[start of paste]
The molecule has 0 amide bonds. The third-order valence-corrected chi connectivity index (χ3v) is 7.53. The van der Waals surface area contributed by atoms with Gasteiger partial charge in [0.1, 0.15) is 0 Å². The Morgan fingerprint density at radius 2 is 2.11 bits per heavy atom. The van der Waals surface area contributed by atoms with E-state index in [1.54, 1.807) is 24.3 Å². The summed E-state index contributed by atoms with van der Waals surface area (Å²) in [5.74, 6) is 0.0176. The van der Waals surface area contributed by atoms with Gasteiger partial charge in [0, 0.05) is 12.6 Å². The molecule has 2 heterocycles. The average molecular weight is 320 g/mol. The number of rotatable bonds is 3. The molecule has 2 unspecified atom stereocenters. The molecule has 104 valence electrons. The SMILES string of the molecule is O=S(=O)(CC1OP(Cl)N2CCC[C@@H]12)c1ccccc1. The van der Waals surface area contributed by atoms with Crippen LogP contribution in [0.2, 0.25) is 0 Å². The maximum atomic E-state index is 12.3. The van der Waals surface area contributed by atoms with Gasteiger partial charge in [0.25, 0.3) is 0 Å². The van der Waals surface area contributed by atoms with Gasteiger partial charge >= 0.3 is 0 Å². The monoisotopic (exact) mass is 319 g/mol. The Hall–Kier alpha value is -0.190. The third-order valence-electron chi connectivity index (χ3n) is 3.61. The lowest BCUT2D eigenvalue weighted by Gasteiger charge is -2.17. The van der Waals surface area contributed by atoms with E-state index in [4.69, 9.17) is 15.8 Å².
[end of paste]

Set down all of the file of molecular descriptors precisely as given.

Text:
The molecule has 0 amide bonds. The third-order valence-corrected chi connectivity index (χ3v) is 7.53. The van der Waals surface area contributed by atoms with Gasteiger partial charge in [0.1, 0.15) is 0 Å². The Morgan fingerprint density at radius 2 is 2.11 bits per heavy atom. The van der Waals surface area contributed by atoms with E-state index in [1.54, 1.807) is 24.3 Å². The summed E-state index contributed by atoms with van der Waals surface area (Å²) in [5.74, 6) is 0.0176. The van der Waals surface area contributed by atoms with Gasteiger partial charge in [0, 0.05) is 12.6 Å². The molecule has 2 heterocycles. The average molecular weight is 320 g/mol. The number of rotatable bonds is 3. The molecule has 2 unspecified atom stereocenters. The molecule has 104 valence electrons. The SMILES string of the molecule is O=S(=O)(CC1OP(Cl)N2CCC[C@@H]12)c1ccccc1. The van der Waals surface area contributed by atoms with Crippen LogP contribution in [0.2, 0.25) is 0 Å². The maximum atomic E-state index is 12.3. The van der Waals surface area contributed by atoms with Gasteiger partial charge in [0.25, 0.3) is 0 Å². The van der Waals surface area contributed by atoms with Gasteiger partial charge >= 0.3 is 0 Å². The monoisotopic (exact) mass is 319 g/mol. The Hall–Kier alpha value is -0.190. The third-order valence-electron chi connectivity index (χ3n) is 3.61. The lowest BCUT2D eigenvalue weighted by Gasteiger charge is -2.17. The van der Waals surface area contributed by atoms with E-state index in [4.69, 9.17) is 15.8 Å².